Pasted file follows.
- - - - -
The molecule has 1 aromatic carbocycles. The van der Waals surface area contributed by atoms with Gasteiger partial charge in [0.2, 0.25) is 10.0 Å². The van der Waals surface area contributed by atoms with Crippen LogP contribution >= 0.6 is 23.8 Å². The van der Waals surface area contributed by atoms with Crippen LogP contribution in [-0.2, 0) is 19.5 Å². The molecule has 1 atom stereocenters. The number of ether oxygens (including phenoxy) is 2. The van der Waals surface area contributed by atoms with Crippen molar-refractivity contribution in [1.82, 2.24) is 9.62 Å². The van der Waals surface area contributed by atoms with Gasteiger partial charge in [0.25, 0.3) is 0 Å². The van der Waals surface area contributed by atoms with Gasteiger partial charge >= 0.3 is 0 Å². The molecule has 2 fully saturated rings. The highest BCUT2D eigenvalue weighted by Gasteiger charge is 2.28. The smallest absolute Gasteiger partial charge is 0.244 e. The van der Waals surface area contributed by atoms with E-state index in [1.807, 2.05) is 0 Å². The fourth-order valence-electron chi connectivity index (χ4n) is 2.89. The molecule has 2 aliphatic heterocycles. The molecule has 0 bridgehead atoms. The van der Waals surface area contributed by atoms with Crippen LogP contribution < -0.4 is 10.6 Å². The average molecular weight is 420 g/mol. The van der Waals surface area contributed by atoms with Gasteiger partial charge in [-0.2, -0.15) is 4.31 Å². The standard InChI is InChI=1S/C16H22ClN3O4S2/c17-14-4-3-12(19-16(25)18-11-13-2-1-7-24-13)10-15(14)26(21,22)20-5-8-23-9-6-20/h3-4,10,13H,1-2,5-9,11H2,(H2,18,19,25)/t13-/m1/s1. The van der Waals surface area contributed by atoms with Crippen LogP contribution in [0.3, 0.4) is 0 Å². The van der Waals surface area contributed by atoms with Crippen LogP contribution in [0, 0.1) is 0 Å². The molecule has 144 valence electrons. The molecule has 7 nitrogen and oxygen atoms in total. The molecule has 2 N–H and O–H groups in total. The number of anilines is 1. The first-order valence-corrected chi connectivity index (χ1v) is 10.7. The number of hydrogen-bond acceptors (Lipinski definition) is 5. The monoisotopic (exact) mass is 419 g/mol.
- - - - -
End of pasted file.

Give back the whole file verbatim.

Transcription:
The molecule has 1 aromatic carbocycles. The van der Waals surface area contributed by atoms with Gasteiger partial charge in [0.2, 0.25) is 10.0 Å². The van der Waals surface area contributed by atoms with Crippen LogP contribution >= 0.6 is 23.8 Å². The van der Waals surface area contributed by atoms with Crippen LogP contribution in [-0.2, 0) is 19.5 Å². The molecule has 1 atom stereocenters. The number of ether oxygens (including phenoxy) is 2. The van der Waals surface area contributed by atoms with Crippen molar-refractivity contribution in [1.82, 2.24) is 9.62 Å². The van der Waals surface area contributed by atoms with Gasteiger partial charge in [0.25, 0.3) is 0 Å². The van der Waals surface area contributed by atoms with Gasteiger partial charge >= 0.3 is 0 Å². The molecule has 2 fully saturated rings. The highest BCUT2D eigenvalue weighted by Gasteiger charge is 2.28. The smallest absolute Gasteiger partial charge is 0.244 e. The van der Waals surface area contributed by atoms with E-state index in [1.807, 2.05) is 0 Å². The fourth-order valence-electron chi connectivity index (χ4n) is 2.89. The molecule has 2 aliphatic heterocycles. The molecule has 0 bridgehead atoms. The van der Waals surface area contributed by atoms with Crippen LogP contribution < -0.4 is 10.6 Å². The average molecular weight is 420 g/mol. The van der Waals surface area contributed by atoms with Gasteiger partial charge in [-0.2, -0.15) is 4.31 Å². The standard InChI is InChI=1S/C16H22ClN3O4S2/c17-14-4-3-12(19-16(25)18-11-13-2-1-7-24-13)10-15(14)26(21,22)20-5-8-23-9-6-20/h3-4,10,13H,1-2,5-9,11H2,(H2,18,19,25)/t13-/m1/s1. The van der Waals surface area contributed by atoms with Crippen LogP contribution in [0.3, 0.4) is 0 Å². The van der Waals surface area contributed by atoms with Crippen LogP contribution in [0, 0.1) is 0 Å². The molecule has 144 valence electrons. The molecule has 7 nitrogen and oxygen atoms in total. The molecule has 2 N–H and O–H groups in total. The number of anilines is 1. The first-order valence-corrected chi connectivity index (χ1v) is 10.7. The number of hydrogen-bond acceptors (Lipinski definition) is 5. The monoisotopic (exact) mass is 419 g/mol.